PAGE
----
Weitz & Luxenberg Helps Lifetime GE Worker Reach Settlement against Manufacturer of Asbestos-Tainted Parts Alleged to Have Caused Cancer

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A man suffering from a rare asbestos-related cancer teamed with nationally recognized plaintiff’s litigation firm Weitz & Luxenberg to receive what was described as a “substantial” settlement. The company he was suing – a manufacturer accused of using asbestos in its products – agreed to settle his case this month.

It turned out that [Jones'] day-to-day interaction with men and women who worked on turbines insulated with asbestos brought him into contact with it.

Weitz & Luxenberg, P.C. today announced a settlement in the case of a client whose lawsuit alleged that an industrial equipment manufacturer’s asbestos-laden parts gave him cancer.

The case, which was filed in Schenectady, NY (Index #2769/2010, Sup. Ct. NY), settled on May 19 after the lone remaining defendant agreed to terms with Weitz & Luxenberg. The settlement, consisting of an undisclosed amount said by the firm to be “substantial,” will benefit the client and his family.

Robert Jones, 75, was diagnosed with pleural mesothelioma – a rare cancer that attacks the lining of the lungs – two years ago, the same week in May in which his lawsuit was brought to its successful conclusion.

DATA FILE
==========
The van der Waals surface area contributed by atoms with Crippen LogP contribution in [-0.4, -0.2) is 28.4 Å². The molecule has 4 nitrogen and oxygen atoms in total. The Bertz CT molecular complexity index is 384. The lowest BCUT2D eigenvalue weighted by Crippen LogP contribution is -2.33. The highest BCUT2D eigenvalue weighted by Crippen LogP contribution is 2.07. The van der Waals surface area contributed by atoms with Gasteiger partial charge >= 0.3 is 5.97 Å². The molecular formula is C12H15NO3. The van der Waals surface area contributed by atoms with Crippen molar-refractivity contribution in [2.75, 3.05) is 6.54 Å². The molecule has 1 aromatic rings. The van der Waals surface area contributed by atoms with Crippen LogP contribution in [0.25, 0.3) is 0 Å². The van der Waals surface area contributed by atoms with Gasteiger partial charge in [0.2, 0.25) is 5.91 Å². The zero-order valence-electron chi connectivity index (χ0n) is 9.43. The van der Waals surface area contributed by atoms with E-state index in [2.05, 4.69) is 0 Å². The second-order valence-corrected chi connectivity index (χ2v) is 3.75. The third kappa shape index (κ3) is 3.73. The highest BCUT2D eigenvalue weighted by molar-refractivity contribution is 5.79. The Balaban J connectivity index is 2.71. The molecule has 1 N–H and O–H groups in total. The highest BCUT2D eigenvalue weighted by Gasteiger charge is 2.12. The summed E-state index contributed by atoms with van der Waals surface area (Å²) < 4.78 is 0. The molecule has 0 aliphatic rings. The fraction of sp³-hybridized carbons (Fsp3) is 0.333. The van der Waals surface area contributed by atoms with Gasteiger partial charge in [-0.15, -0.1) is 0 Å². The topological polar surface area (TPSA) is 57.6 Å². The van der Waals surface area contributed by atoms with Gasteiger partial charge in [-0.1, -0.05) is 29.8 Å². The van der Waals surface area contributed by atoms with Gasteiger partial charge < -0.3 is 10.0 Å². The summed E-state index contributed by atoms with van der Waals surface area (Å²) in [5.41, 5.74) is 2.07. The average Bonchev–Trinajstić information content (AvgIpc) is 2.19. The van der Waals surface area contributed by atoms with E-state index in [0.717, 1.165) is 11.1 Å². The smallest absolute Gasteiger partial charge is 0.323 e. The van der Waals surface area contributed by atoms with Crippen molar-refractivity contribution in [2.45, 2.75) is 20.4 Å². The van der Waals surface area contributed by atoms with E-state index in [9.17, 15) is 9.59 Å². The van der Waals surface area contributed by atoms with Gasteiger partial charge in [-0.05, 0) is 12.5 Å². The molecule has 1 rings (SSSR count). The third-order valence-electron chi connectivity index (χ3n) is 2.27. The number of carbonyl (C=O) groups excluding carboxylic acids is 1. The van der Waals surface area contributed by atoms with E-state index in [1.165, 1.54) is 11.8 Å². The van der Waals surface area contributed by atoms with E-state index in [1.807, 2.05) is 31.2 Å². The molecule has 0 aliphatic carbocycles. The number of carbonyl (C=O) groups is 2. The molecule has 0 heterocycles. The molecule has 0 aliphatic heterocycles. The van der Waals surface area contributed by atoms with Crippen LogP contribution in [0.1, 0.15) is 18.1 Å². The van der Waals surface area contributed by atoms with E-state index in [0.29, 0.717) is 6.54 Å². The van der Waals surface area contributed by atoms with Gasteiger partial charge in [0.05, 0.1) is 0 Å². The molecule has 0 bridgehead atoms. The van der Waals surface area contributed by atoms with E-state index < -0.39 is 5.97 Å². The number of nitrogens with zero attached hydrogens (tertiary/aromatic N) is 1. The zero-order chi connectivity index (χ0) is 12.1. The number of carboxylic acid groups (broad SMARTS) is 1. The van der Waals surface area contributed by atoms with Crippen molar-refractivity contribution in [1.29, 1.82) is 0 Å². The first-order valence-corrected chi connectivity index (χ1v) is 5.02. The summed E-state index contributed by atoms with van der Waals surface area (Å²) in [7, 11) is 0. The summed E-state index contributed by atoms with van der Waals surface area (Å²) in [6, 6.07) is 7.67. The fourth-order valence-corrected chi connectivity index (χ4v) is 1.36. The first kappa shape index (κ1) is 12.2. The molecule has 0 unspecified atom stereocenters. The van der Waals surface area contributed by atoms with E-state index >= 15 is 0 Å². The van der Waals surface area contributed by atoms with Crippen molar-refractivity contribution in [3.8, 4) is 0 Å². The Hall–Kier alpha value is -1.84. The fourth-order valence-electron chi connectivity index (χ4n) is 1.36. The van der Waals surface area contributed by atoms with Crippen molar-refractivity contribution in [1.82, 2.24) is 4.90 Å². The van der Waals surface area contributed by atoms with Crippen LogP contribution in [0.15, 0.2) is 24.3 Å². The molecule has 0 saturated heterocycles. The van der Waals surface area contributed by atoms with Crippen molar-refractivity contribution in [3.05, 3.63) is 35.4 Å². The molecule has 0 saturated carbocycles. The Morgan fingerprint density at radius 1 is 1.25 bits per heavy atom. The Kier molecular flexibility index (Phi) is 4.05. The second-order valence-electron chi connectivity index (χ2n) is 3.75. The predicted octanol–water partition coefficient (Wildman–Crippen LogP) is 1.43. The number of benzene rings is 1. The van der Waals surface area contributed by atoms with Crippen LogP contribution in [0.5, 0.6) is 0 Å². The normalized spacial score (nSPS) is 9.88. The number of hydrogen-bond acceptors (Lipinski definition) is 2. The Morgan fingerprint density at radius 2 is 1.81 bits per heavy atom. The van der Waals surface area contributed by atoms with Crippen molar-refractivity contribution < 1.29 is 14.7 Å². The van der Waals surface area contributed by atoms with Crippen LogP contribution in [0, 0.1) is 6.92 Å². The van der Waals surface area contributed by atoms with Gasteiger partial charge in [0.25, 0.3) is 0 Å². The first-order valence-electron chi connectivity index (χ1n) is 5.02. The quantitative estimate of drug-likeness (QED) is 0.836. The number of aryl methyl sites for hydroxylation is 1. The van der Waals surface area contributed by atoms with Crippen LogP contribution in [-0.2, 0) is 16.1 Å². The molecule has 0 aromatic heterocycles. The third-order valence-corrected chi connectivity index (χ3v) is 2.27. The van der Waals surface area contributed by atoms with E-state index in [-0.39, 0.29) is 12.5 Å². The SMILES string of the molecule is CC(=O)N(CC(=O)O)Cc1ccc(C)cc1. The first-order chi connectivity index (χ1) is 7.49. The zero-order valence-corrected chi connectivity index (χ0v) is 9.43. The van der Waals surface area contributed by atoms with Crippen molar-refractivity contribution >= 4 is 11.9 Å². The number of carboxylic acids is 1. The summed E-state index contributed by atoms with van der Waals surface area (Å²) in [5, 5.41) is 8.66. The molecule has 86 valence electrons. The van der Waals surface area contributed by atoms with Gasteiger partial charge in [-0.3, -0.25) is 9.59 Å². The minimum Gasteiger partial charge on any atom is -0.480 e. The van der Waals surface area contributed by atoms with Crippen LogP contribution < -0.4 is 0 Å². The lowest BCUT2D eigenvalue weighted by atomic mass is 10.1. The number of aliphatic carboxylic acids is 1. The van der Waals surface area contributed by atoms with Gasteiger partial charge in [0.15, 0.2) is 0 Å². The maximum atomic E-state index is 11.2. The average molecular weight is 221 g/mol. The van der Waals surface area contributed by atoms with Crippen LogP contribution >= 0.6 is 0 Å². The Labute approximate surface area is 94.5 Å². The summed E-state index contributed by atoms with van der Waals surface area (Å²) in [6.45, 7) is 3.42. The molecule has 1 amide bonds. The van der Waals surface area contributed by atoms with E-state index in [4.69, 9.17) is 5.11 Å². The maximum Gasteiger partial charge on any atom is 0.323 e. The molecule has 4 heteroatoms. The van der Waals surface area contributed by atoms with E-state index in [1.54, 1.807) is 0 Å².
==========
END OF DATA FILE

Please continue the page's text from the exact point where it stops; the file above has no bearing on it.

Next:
Mesothelioma’s only known cause is exposure to asbestos, common among military servicemen, utilities workers, and, like Mr. Jones, people who worked in the manufacturing industry.

Jones, an engineer, never worked directly with machinery on his visits to power houses and shipyards across the country. According to Ben Darche, the lead attorney on the case, such fact patterns can often be difficult for lawyers to work with. But Weitz & Luxenberg’s trial team was able to show a link between Jones’ job and his asbestos cancer.

Said Darche, “Robert’s exposure was difficult to prove against the last remaining defendant in the lawsuit, a manufacturer who supplied parts to GE; we had to draw the connection. He didn’t work directly with machinery, and he had numerous other sources of exposure to asbestos. It turned out that his day-to-day interaction with men and women who worked on turbines insulated with asbestos brought him into contact with it. This second-hand asbestos exposure was part of what contributed to Mr. Jones developing cancer.

“Obviously it’s a difficult battle for anyone in this situation, but I’m glad Weitz & Luxenberg was able to help him and his family get compensation.”

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Dave Kufeld
Weitz & Luxenberg P.C.
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